David McAlpine, M.D.
Speaking of HealthIs it a stroke? How to know and helpOctober 03, 2022
Speaking of HealthFarm safety tips and remindersOctober 19, 2021
Speaking of HealthDecorating safety: Don't be Clark Griswold this holiday seasonNovember 18, 2020
With stroke, time is survival
What happened to my arm? Why can't I walk right? What's wrong with mom's face? It's drooping on one side and her words don't make any sense at all.
Stroke hits someone about every 40 seconds in the U.S. — and suddenly life is changed.
Stroke occurs when your brain isn't getting enough blood flow, which deprives brain cells of oxygen. Without oxygen, brain cells lose function. If not corrected quickly, lack of oxygen to the brain cells may cause cell death and permanent disability. Decreased blood flow can occur from brain bleeding or blockage of the arteries supplying blood to your brain.
That's why it's important to know the common warning signs of a stroke. Once you see the signs, it's time to dial 911.
Stroke symptoms come on suddenly, and there's an acronym to make it easy to recognize and act on these symptoms. Think FAST:
- Face — Ask the person to smile. Does one side of the face droop?
- Arms — Ask the person to lift both arms. Does one arm drift downward, or is one arm unable to raise up?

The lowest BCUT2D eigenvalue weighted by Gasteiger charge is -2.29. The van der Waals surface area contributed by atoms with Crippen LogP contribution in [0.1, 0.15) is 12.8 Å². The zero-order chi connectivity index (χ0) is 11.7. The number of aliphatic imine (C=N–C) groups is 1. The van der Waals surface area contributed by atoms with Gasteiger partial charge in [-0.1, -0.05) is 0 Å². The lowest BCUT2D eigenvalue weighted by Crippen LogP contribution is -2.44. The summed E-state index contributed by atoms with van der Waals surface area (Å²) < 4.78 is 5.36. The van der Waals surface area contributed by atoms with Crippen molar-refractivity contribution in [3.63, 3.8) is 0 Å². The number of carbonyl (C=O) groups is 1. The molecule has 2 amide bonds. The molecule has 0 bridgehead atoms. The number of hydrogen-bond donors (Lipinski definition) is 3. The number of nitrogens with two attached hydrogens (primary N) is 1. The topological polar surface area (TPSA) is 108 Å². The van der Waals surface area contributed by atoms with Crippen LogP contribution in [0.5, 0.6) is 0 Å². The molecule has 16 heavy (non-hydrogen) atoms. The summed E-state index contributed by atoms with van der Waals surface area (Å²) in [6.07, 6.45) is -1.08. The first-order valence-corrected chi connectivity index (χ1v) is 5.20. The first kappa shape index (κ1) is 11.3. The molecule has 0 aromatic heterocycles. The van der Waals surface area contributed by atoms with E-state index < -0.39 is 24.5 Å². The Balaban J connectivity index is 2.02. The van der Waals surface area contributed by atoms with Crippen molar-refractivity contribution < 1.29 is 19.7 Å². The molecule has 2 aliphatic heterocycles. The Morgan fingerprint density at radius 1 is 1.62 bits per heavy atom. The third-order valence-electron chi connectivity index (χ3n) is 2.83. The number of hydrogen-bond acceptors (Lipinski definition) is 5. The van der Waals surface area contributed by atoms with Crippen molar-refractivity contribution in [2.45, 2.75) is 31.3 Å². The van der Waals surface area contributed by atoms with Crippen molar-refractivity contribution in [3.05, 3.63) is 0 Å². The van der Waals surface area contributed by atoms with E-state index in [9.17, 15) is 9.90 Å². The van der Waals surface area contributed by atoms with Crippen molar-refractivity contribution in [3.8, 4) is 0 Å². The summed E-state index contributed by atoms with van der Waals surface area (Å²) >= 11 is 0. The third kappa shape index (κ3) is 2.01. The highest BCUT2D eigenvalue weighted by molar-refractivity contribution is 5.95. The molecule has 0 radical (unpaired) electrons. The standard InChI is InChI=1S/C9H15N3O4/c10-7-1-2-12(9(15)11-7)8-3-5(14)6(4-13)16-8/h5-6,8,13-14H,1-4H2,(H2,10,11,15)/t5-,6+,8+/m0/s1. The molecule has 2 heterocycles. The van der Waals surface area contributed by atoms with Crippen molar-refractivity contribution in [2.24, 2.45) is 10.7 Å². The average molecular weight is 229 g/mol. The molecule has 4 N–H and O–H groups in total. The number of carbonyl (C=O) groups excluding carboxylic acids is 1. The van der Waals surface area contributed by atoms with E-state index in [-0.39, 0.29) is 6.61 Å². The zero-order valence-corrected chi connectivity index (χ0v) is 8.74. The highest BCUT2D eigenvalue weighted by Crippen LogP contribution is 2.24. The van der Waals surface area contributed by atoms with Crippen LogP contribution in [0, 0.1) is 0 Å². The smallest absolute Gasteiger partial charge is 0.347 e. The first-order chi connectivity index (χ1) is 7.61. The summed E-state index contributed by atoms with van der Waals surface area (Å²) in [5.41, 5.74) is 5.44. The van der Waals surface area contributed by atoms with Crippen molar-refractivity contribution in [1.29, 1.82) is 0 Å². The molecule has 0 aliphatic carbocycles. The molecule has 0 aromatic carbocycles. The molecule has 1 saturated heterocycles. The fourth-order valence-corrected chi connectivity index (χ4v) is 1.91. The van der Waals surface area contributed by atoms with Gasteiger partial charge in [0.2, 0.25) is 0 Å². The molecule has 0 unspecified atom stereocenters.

- Speech — Ask the person to repeat a simple or common phrase. Is the person's speech slurred or strange-sounding?
- Time — If you notice any of these signs, call 911, because after 4½ hours, treatment options evaporate quickly.
Many factors increase the risk of stroke, including:
- Physical inactivity
- High blood pressure
- High cholesterol
- Being overweight or obese
- A personal or family history of stroke or heart attack
- Being over age 55
- Certain irregular heart rhythms
It's worth repeating: If you have the symptoms of a stroke — think FAST — call 911 and get to a hospital right away. Treatment options are available only if you get to the emergency department quickly. Treatment will depend on time of symptom onset, whether you take blood thinners, and whether your stroke is from brain bleeding or having narrowed or blocked arteries. For narrowed or blocked arteries, you may receive clot- busting medications or a procedure to remove the blood clot. If your stroke is the result of bleeding in your brain, there are neurosurgical procedures that may be done to help improve your recovery.
Beyond the obvious
Stroke triggers the onset of depression in more than half of people who suffer a stroke. In addition to changing family dynamics, it also can cause less obvious changes. If you or someone you know has had a stroke, make sure to get physical and emotional care. Speak to a health care professional if you have questions or concerns, not just about the obvious changes after a stroke.
For yourself, your family and everyone else you care about, take time to know the symptoms of a stroke — think FAST. Encourage others to become aware as well, and learn about your personal risk factors. That way, if or when we meet, it's less likely to be in the Emergency Department.
David McAlpine, M.D., is an Emergency Medicine physician in Albert Lea and Austin, Minnesota.